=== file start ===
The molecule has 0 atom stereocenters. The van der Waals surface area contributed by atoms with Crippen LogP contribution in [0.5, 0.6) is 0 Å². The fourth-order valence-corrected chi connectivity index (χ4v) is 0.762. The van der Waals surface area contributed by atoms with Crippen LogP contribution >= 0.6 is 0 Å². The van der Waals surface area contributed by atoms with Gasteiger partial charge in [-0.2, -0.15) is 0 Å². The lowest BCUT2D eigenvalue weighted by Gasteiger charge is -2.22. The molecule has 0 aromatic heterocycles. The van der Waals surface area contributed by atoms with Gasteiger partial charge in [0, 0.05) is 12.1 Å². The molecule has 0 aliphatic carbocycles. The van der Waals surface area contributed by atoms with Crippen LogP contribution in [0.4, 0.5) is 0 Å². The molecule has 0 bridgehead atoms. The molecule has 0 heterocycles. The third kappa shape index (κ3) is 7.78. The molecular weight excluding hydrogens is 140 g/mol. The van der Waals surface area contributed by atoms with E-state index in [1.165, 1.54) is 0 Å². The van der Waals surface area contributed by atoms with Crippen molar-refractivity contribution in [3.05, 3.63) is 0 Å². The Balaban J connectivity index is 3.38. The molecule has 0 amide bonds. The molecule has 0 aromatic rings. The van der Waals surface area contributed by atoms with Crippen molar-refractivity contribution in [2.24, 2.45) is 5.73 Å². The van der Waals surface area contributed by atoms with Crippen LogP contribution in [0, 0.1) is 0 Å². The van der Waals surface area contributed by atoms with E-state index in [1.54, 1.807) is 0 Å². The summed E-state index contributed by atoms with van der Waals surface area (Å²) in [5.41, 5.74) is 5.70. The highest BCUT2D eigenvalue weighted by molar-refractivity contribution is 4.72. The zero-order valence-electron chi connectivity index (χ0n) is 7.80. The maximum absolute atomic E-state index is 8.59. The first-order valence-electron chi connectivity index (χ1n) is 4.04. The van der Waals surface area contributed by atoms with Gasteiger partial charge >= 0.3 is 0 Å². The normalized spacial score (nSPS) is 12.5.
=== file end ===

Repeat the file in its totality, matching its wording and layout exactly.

The molecule has 0 atom stereocenters. The van der Waals surface area contributed by atoms with Crippen LogP contribution in [0.5, 0.6) is 0 Å². The fourth-order valence-corrected chi connectivity index (χ4v) is 0.762. The van der Waals surface area contributed by atoms with Crippen LogP contribution >= 0.6 is 0 Å². The van der Waals surface area contributed by atoms with Gasteiger partial charge in [-0.2, -0.15) is 0 Å². The lowest BCUT2D eigenvalue weighted by Gasteiger charge is -2.22. The molecule has 0 aromatic heterocycles. The van der Waals surface area contributed by atoms with Gasteiger partial charge in [0, 0.05) is 12.1 Å². The molecule has 0 aliphatic carbocycles. The van der Waals surface area contributed by atoms with Crippen LogP contribution in [0.4, 0.5) is 0 Å². The molecule has 0 bridgehead atoms. The molecule has 0 heterocycles. The third kappa shape index (κ3) is 7.78. The molecular weight excluding hydrogens is 140 g/mol. The van der Waals surface area contributed by atoms with E-state index in [1.165, 1.54) is 0 Å². The van der Waals surface area contributed by atoms with Crippen molar-refractivity contribution in [3.05, 3.63) is 0 Å². The Balaban J connectivity index is 3.38. The molecule has 0 amide bonds. The molecule has 0 aromatic rings. The van der Waals surface area contributed by atoms with Crippen molar-refractivity contribution in [2.24, 2.45) is 5.73 Å². The van der Waals surface area contributed by atoms with Crippen LogP contribution in [0, 0.1) is 0 Å². The van der Waals surface area contributed by atoms with E-state index in [1.54, 1.807) is 0 Å². The summed E-state index contributed by atoms with van der Waals surface area (Å²) in [5.41, 5.74) is 5.70. The highest BCUT2D eigenvalue weighted by molar-refractivity contribution is 4.72. The zero-order valence-electron chi connectivity index (χ0n) is 7.80. The maximum absolute atomic E-state index is 8.59. The first-order valence-electron chi connectivity index (χ1n) is 4.04. The van der Waals surface area contributed by atoms with Gasteiger partial charge >= 0.3 is 0 Å². The normalized spacial score (nSPS) is 12.5.